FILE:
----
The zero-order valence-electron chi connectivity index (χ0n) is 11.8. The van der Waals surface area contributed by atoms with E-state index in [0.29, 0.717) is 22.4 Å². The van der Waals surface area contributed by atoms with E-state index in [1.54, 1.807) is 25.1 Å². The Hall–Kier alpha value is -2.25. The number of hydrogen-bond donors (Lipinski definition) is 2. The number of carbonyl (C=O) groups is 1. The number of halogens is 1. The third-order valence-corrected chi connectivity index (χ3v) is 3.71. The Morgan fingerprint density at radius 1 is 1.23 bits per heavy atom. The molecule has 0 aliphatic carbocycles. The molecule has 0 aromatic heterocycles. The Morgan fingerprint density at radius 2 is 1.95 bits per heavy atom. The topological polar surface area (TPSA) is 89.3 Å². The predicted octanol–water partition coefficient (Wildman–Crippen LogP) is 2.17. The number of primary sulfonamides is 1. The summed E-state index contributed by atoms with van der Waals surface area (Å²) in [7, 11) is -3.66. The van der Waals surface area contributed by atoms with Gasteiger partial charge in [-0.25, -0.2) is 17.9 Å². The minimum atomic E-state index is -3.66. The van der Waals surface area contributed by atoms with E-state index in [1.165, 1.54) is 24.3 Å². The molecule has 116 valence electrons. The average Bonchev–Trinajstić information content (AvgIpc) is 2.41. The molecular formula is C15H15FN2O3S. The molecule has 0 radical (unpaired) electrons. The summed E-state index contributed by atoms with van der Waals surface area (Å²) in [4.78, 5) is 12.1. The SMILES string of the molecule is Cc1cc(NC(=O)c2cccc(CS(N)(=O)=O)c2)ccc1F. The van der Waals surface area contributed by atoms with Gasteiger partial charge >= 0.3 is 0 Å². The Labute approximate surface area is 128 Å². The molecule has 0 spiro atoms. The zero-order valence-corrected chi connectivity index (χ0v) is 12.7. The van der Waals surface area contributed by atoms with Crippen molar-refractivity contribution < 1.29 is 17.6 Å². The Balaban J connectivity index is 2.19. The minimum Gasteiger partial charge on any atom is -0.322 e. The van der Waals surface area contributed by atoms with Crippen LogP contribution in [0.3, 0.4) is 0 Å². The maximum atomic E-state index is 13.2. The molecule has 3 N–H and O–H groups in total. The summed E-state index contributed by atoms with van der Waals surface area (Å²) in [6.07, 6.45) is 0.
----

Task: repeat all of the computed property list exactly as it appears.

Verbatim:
The zero-order valence-electron chi connectivity index (χ0n) is 11.8. The van der Waals surface area contributed by atoms with E-state index in [0.29, 0.717) is 22.4 Å². The van der Waals surface area contributed by atoms with E-state index in [1.54, 1.807) is 25.1 Å². The Hall–Kier alpha value is -2.25. The number of hydrogen-bond donors (Lipinski definition) is 2. The number of carbonyl (C=O) groups is 1. The number of halogens is 1. The third-order valence-corrected chi connectivity index (χ3v) is 3.71. The Morgan fingerprint density at radius 1 is 1.23 bits per heavy atom. The molecule has 0 aliphatic carbocycles. The molecule has 0 aromatic heterocycles. The Morgan fingerprint density at radius 2 is 1.95 bits per heavy atom. The topological polar surface area (TPSA) is 89.3 Å². The predicted octanol–water partition coefficient (Wildman–Crippen LogP) is 2.17. The number of primary sulfonamides is 1. The summed E-state index contributed by atoms with van der Waals surface area (Å²) in [7, 11) is -3.66. The van der Waals surface area contributed by atoms with Gasteiger partial charge in [-0.25, -0.2) is 17.9 Å². The minimum atomic E-state index is -3.66. The van der Waals surface area contributed by atoms with E-state index in [1.165, 1.54) is 24.3 Å². The molecule has 116 valence electrons. The average Bonchev–Trinajstić information content (AvgIpc) is 2.41. The molecular formula is C15H15FN2O3S. The molecule has 0 radical (unpaired) electrons. The summed E-state index contributed by atoms with van der Waals surface area (Å²) in [4.78, 5) is 12.1. The SMILES string of the molecule is Cc1cc(NC(=O)c2cccc(CS(N)(=O)=O)c2)ccc1F. The van der Waals surface area contributed by atoms with Gasteiger partial charge >= 0.3 is 0 Å². The Labute approximate surface area is 128 Å². The molecule has 0 spiro atoms. The zero-order valence-corrected chi connectivity index (χ0v) is 12.7. The van der Waals surface area contributed by atoms with Crippen molar-refractivity contribution < 1.29 is 17.6 Å². The Balaban J connectivity index is 2.19. The minimum Gasteiger partial charge on any atom is -0.322 e. The van der Waals surface area contributed by atoms with Crippen LogP contribution in [0.3, 0.4) is 0 Å². The maximum atomic E-state index is 13.2. The molecule has 3 N–H and O–H groups in total. The summed E-state index contributed by atoms with van der Waals surface area (Å²) in [6.07, 6.45) is 0.